Could the solution to the decades-long battle against malaria be as simple as soap? In a new study published in PLOS Neglected Tropical Diseasesscientists at the University of Texas at El Paso have made a compelling case for this.
The team found that adding small amounts of liquid soap to certain classes of pesticides can boost their potency by more than tenfold.
The discovery is promising news as malaria-carrying mosquitoes show increasing resistance to current insecticides, said Colince Kamdem, Ph.D., lead author of the study and assistant professor in UTEP’s Department of Biological Sciences.
“Over the past two decades, mosquitoes have become highly resistant to most insecticides,” Kamdem said. “It is now a race to develop alternative associations with new ways of acting.”
Both laboratory and field trials have shown that neonicotinoids, a special class of insecticides, are a promising alternative in target populations that show resistance to existing insecticides, said UTEP Assistant Research Professor Caroline Fouet, Ph.D. second author of the study. Neonicotinoids, however, do not kill some mosquito species unless their potency is enhanced. In this case, Fouet said, the soap is the enhancer.
Malaria is a devastating mosquito-borne disease prevalent in sub-Saharan Africa, Asia and Latin America, causing fever, fatigue, headaches and chills. the disease can be fatal. In 2020, there were an estimated 241 million cases of malaria worldwide, according to the Centers for Disease Control, resulting in 627,000 deaths.
Prior to joining UTEP, Kamdem worked at the Cameroon Center for Research on Infectious Diseases (CRID). It was there that he first caught the soap’s potency while conducting routine insecticide tests.
Current World Health Organization (WHO) protocols for testing mosquito susceptibility to certain insecticides recommend the addition of a seed oil-based product to insecticide formulations. Kamdem observed that when the compound was added, mosquito mortality increased from when the insecticide was used alone.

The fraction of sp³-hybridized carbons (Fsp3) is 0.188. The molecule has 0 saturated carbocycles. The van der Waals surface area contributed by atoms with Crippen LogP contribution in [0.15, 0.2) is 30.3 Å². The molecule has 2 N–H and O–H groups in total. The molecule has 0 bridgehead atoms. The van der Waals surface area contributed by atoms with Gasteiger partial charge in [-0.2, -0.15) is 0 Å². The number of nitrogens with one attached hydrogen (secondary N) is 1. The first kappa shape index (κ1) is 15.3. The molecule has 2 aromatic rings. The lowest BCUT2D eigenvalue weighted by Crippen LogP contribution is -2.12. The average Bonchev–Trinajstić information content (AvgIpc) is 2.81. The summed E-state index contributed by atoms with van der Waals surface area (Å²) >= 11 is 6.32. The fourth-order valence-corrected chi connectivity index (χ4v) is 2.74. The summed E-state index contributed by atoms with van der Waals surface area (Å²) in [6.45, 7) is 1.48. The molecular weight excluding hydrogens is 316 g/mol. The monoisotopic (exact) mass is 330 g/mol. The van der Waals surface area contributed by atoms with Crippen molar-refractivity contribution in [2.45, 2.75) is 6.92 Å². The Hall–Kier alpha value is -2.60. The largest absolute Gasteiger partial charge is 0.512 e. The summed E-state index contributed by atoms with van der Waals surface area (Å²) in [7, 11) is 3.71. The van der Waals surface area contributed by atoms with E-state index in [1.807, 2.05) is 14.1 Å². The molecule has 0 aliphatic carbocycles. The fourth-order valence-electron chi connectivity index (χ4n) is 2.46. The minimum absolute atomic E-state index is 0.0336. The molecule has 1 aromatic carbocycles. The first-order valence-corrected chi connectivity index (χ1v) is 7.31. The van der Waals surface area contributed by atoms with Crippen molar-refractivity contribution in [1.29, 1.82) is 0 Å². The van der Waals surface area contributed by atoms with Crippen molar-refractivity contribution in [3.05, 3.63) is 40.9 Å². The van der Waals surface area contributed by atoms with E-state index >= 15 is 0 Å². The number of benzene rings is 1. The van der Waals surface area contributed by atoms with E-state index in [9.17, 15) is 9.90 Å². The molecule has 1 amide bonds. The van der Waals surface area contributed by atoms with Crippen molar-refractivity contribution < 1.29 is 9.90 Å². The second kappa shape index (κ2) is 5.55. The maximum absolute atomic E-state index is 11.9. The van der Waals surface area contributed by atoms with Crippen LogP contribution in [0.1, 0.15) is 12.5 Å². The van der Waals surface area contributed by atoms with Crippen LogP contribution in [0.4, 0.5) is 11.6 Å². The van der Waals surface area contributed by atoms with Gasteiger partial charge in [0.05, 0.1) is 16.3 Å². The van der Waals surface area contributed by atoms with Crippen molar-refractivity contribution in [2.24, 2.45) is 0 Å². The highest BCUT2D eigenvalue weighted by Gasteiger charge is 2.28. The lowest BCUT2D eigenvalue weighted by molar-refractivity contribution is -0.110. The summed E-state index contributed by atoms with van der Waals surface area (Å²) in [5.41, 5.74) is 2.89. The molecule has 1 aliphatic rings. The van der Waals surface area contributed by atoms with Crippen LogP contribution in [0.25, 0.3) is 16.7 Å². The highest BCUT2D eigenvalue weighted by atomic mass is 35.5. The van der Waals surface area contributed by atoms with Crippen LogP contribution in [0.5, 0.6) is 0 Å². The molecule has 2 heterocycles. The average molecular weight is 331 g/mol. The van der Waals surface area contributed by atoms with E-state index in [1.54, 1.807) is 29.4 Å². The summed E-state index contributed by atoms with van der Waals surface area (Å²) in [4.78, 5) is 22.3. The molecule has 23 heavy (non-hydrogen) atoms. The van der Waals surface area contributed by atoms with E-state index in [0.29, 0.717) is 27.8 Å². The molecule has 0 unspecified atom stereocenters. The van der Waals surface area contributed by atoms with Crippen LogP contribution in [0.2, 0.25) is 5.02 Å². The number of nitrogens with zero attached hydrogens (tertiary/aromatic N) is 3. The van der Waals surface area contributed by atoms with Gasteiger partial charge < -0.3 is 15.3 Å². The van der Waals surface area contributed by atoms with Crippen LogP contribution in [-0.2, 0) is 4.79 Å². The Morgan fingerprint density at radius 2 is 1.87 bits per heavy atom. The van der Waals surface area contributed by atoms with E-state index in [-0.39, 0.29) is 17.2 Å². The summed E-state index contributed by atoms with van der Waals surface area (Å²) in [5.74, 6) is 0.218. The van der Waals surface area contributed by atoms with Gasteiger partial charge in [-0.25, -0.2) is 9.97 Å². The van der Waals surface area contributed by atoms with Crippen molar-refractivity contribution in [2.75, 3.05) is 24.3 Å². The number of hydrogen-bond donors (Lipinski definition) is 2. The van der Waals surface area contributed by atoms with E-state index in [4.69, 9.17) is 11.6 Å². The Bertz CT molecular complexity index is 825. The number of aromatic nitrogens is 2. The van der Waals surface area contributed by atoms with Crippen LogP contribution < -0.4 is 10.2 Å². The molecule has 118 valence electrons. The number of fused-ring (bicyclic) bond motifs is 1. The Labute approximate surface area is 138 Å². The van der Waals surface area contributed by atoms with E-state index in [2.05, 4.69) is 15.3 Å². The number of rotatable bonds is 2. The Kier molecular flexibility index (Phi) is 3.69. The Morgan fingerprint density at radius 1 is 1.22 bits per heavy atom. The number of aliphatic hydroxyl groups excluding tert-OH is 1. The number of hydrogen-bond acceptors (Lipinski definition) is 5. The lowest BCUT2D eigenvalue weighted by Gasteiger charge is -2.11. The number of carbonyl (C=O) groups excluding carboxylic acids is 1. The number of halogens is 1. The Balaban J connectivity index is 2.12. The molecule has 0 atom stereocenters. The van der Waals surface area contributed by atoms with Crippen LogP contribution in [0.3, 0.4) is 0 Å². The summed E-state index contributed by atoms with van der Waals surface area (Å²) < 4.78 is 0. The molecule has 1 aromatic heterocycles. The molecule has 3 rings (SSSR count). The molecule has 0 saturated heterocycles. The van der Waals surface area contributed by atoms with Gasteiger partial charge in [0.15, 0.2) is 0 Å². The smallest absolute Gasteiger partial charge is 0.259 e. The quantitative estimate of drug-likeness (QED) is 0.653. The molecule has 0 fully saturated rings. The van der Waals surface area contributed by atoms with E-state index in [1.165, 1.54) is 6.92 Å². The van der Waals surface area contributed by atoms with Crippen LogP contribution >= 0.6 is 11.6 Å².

“This compound belongs to the same class of substances as kitchen soap,” Kamdem said. “We thought, ‘Why don’t we try products that have the same properties?’
He and his team chose three low-cost linseed-based soaps common in sub-Saharan Africa — Maître Savon de Marseille, Carolin Savon Noir and La Perdrix Savon — and added them to four different neonicotinoids, acetamiprid, clothianidin, imidacloprid and thiamethoxam.
The hunch paid off. In all cases, the insecticides dramatically increased potency, the team wrote in the study. “All three brands of soap increased mortality from 30 percent to 100 percent compared to when insecticides were used alone,” said Ashu Fred, first author of the study and a Ph.D. student at the University of Yaounde 1, Cameroon.
The team also tested adding soap to a class of insecticides known as pyrethroids. In these cases, however, they saw no benefit.
The team hopes to conduct additional tests to determine exactly how much soap is needed to enhance the insecticides.
“We would love to make a soap-insecticide formulation that can be used indoors in Africa and is healthy for users,” Kamdem said. “There are unknowns whether such a composition will stick to materials such as mosquito nets, but the challenge is both promising and very exciting.”
Additional authors on the study are PhD student Marilene M. Ambadiang of CRID and the University of Yaoundé 1. and Professor Veronique Penlap-Beng, Ph.D., of the University of Yaoundé 1.
The work was supported by a grant from the National Institutes of Health.